A win by Japan's conservative Liberal Democratic Party lifted the dollar to a 20-month high against the yen on Monday, while uncertainty over the prospects for a U.S. budget deal sent European shares lower.
U.S. stock index futures pointed to mixed open on Wall Street where tech giant Apple's shares will be in the spotlight because of sharp falls in pre-market trade after Citigroup cut its rating for the stock.
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The biggest moves of the day came in the currency market following a landslide election victory for Japan's LDP on Sunday which opened the way for a shift in economic strategy designed to lift the world's third largest economy out of recession.
The triumph was seen as piling pressure on the Bank of Japan to ease further at its next policy meeting, which ends on Thursday, setting the stage for an even bigger fall in the yen.
"I wouldn't be surprised if we were talking about, in March or April time, a move that has taken us up into the mid-nineties (for dollar/yen)," said Simon Derrick, chief currency strategist at Bank of New York Mellon.
"I think when it moves it's quick and I think it's going to happen."
The dollar was up 0.3 percent on the day at 83.70 yen, having earlier hit 84.48 yen after the election result became clear, its strongest level since April 2011.
The yen's fall also boosted the euro, which jumped to around 111.30 yen, its highest since late March and near its year's high of 111.43 yen.
Japan's Nikkei stock index <.N225> bucked the downward trend in Asian markets to close at an 8-1/2-month high on expectations the weaker yen will boost exports by Japanese firms.
Meanwhile investors were still focused on the year-end deadline to avoid the imposition of steep U.S. tax hikes and spending cuts, known as the "fiscal cliff", which could send the giant economy back into recession.
A new proposal for tax hikes on incomes over $1 million a year from U.S. Republican House Speaker John Boehner on Sunday was seen as a step forward but was still some way from the position of President Barack Obama.
Anxiety over the unresolved differences between the two sides is holding back a rally in equity and commodity markets spurred by the easier monetary policies of the world's major central banks.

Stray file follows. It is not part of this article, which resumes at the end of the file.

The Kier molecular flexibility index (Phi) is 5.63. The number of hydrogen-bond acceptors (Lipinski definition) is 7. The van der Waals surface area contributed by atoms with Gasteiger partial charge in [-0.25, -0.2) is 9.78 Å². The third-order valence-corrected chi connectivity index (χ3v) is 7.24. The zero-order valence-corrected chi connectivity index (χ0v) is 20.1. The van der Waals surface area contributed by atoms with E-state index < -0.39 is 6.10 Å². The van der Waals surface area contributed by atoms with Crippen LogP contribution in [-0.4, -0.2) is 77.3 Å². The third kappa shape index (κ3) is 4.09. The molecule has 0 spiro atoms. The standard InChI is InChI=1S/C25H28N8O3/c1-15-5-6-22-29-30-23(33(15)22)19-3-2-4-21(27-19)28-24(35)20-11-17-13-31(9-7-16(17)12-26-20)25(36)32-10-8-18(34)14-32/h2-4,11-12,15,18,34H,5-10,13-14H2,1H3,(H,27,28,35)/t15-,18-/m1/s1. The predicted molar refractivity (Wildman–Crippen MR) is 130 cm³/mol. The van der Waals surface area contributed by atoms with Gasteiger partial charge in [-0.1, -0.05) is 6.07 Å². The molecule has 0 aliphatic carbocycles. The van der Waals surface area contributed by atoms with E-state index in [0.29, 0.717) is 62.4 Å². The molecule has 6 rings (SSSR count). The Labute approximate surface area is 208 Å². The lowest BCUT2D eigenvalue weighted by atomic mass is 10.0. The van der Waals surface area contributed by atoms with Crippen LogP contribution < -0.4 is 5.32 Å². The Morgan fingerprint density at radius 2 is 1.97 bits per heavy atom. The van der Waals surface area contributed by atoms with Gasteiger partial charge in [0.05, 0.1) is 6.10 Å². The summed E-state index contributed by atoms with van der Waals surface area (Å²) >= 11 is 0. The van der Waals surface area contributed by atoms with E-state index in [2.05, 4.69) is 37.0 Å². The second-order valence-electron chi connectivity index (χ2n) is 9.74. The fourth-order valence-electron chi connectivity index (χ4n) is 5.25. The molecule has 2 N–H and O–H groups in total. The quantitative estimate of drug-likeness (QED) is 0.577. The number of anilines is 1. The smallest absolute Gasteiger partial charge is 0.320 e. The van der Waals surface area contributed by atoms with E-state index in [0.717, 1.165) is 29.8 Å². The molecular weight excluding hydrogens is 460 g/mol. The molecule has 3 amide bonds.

"Global stock prices have almost doubled since March 2009 with total return indices in the U.S., UK, Germany and some emerging markets at or near all time highs," said Trevor Greetham, director of asset allocation at Fidelity Worldwide Investment.
The MSCI world equity index <.MIWD00000PUS> edged down 0.02 percent to 336.30 points, though in the last month it has added about six percent for a year to date gain of 12.3 percent.
After making strong gains in recent weeks on the brightening outlook, the FTSE Eurofirst 300 index <.FTEU3> was down 0.3 percent on Monday following on from a 0.5 percent decline in Asia share markets outside Japan.
London's FTSE 100 , Paris's CAC-40 and Frankfurt's DAX were flat to 0.5 percent lower.
The major debt markets, however, did take some encouragement from the Boehner proposal on taxes with U.S. Treasury prices edging lower, while German 10-year cash yields rose 0.8 basis points to 1.37 percent.
But traders were cautious about reading too much into the latest developments.
"It's important that there's been a shift, so to that extent it's a positive development ... (but) people are now wary of over-interpreting what politicians say," said Marc Ostwald, strategist at Monument Securities in London.
In oil markets investors drew support from a brighter economic outlook for top energy consumer China, although the market remained skittish over the potential impact a failure to reach a budget deal would have on future demand.
"The U.S. economy is on a good track but we need the resolution of the fiscal cliff," said Andrey Kryuchenkov, analyst at VTB Capital. "Until then, from the point of view of investors, let's wait and see when we have a definite solution."
U.S. crude was unchanged at $86.73 a barrel while Brent dipped 0.15 percent to $108.03.
Gold prices were down for a third straight session in line with the softer tone on stock markets.
The precious metal hit a two-week high above $1,720 an ounce last week after the U.S. Federal Reserve pledged to buy $45 billion a month in longer-term Treasuries last week, a potentially inflationary move that was expected to support gold.
But the worries over the fiscal cliff and year-end positioning brought the spot gold down 0.2 percent to around $1,689.50 an ounce.
(Additional reporting by Tricia Wright and Alex Lawler; Editing by Jeremy Gaunt and Anna Willard)